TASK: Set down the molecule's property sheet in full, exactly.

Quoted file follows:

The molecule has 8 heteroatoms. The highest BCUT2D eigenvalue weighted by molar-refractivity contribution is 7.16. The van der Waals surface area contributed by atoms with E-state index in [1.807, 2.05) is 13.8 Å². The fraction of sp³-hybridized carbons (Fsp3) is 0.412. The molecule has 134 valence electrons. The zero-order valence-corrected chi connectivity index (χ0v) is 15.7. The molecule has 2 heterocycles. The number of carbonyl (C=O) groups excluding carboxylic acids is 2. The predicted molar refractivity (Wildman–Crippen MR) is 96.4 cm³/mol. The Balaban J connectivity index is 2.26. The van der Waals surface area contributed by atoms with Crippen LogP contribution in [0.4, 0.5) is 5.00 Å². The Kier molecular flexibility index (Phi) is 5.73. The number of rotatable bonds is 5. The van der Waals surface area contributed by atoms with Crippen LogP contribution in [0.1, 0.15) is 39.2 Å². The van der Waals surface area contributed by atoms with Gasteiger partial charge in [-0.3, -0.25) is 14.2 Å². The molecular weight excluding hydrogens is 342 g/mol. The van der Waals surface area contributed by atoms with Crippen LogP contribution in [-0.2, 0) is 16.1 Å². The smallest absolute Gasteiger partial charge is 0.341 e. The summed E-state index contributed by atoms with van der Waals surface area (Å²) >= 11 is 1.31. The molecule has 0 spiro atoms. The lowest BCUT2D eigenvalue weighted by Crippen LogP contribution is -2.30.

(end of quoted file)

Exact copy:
The molecule has 8 heteroatoms. The highest BCUT2D eigenvalue weighted by molar-refractivity contribution is 7.16. The van der Waals surface area contributed by atoms with E-state index in [1.807, 2.05) is 13.8 Å². The fraction of sp³-hybridized carbons (Fsp3) is 0.412. The molecule has 134 valence electrons. The zero-order valence-corrected chi connectivity index (χ0v) is 15.7. The molecule has 2 heterocycles. The number of carbonyl (C=O) groups excluding carboxylic acids is 2. The predicted molar refractivity (Wildman–Crippen MR) is 96.4 cm³/mol. The Balaban J connectivity index is 2.26. The van der Waals surface area contributed by atoms with Crippen LogP contribution in [0.4, 0.5) is 5.00 Å². The Kier molecular flexibility index (Phi) is 5.73. The number of rotatable bonds is 5. The van der Waals surface area contributed by atoms with Crippen LogP contribution in [0.1, 0.15) is 39.2 Å². The van der Waals surface area contributed by atoms with Gasteiger partial charge in [-0.3, -0.25) is 14.2 Å². The molecular weight excluding hydrogens is 342 g/mol. The van der Waals surface area contributed by atoms with Crippen LogP contribution in [-0.2, 0) is 16.1 Å². The smallest absolute Gasteiger partial charge is 0.341 e. The summed E-state index contributed by atoms with van der Waals surface area (Å²) >= 11 is 1.31. The molecule has 0 spiro atoms. The lowest BCUT2D eigenvalue weighted by Crippen LogP contribution is -2.30.